“Serrodes” caesia Warren
caesia Warren, 1915, Novit. zool., 22: 150.
curvilinea Prout, 1921, Ann. Mag. nat. Hist. (9), 8: 30, syn. n.
Serrodes curvilinea euryplima Prout, 1926, Entomologist, 59: 76, syn. n.
Serrodes curvilinea javana Roepke, 1941, Zool. Meded. Leiden,
23: 27, syn. n.
Diagnosis. The forewings are a distinctive,
slightly variegated indigo-grey with black markings: two irregular subbasal
blocks; a fine but somewhat obscure postmedial that is obtusely angled
Taxonomic note. The male genitalia indicate that
the species is misplaced in Serrodes. The uncus is short with a rectangular
scaphial structure. The tegumen has a pair of horn-like processes just ventral
to the junction with the uncus. The valves have a massive saccular process and
lack the oblique ridge of typical Serrodes. The juxta is
of the inverted ‘V’ type. The aedeagus vesica is elongate, with longitudinal,
rasp-like bands of short, robust spines. The taxa caesia and curvilinea have similar
facies and male genitalia, the latter differing slightly in the robustness of
the processes on the valve and in the shape of the thorn-like structures arising subdorsally on each side of the
tegumen. In New Guinea there
is one band of spines to the long diverticulum of the aedeagus vesica, whereas
in Borneo and Thailand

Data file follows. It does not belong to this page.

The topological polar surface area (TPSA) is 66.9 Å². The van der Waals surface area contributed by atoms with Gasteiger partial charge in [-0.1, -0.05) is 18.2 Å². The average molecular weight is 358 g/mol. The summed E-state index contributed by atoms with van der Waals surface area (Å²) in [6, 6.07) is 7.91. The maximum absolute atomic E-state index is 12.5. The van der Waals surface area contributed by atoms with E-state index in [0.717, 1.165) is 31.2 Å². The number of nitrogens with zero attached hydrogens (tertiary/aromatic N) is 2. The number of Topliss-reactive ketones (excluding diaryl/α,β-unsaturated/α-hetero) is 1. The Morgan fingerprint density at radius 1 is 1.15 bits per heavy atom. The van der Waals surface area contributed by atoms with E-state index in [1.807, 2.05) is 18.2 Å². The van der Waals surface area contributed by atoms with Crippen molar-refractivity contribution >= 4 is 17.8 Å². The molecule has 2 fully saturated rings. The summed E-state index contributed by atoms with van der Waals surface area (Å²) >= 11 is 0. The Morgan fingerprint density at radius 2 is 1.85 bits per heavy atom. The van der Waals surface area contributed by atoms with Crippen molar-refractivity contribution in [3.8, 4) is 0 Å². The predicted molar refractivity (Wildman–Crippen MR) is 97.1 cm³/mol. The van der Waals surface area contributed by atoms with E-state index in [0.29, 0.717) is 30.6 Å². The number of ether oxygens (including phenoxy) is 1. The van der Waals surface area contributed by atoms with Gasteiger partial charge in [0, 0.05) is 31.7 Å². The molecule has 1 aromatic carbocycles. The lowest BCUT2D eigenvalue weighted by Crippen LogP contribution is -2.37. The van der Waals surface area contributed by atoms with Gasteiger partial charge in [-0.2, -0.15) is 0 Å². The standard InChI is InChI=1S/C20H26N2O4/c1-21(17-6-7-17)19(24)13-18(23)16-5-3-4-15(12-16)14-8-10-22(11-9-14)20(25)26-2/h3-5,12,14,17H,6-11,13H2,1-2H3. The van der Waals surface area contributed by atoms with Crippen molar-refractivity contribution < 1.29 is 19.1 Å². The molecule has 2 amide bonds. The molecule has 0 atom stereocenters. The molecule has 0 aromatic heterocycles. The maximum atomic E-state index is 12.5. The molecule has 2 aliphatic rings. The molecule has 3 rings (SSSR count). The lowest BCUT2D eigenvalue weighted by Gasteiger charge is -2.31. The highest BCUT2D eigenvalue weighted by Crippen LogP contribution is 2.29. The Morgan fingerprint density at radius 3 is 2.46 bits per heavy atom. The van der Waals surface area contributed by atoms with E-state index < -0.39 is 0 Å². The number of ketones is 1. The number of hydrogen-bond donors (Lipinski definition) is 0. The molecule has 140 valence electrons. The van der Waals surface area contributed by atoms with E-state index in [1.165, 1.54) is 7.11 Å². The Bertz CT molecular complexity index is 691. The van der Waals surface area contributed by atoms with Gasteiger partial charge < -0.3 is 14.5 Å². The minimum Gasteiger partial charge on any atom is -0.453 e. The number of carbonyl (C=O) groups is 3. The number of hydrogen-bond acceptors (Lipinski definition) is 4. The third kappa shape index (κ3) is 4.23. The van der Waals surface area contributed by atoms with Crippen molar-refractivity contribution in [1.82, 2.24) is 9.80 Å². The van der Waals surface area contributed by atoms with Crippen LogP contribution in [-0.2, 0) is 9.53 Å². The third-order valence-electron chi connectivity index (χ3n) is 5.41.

there are two. It has not been possible to examine males of the other
subspecies. Avatha bipartita Wileman (Taiwan) may also be related as it
has very similar facies.
Geographical range. New Guinea; Buru (ssp. euryplima); Java (ssp. javana); Borneo, Thailand
(ssp. curvilinea). The species is also present in Sumatra
(HS / ZSM) and Sulawesi.
Habitat preference. The species was only recorded
during the Mulu survey in the vicinity of the western end of the Melinau Gorge:
one specimen in wet heath forest (150m); one specimen from alluvial forest
(100m); three specimens from dipterocarp forest at 250m on the lower slopes of
the limestone G. Api. One was taken in primary forest
at 170m near the Danum Valley Field Centre in Sabah.
The two syntypes of curvilinea are from Bidi, also in the lowlands of Sarawak.
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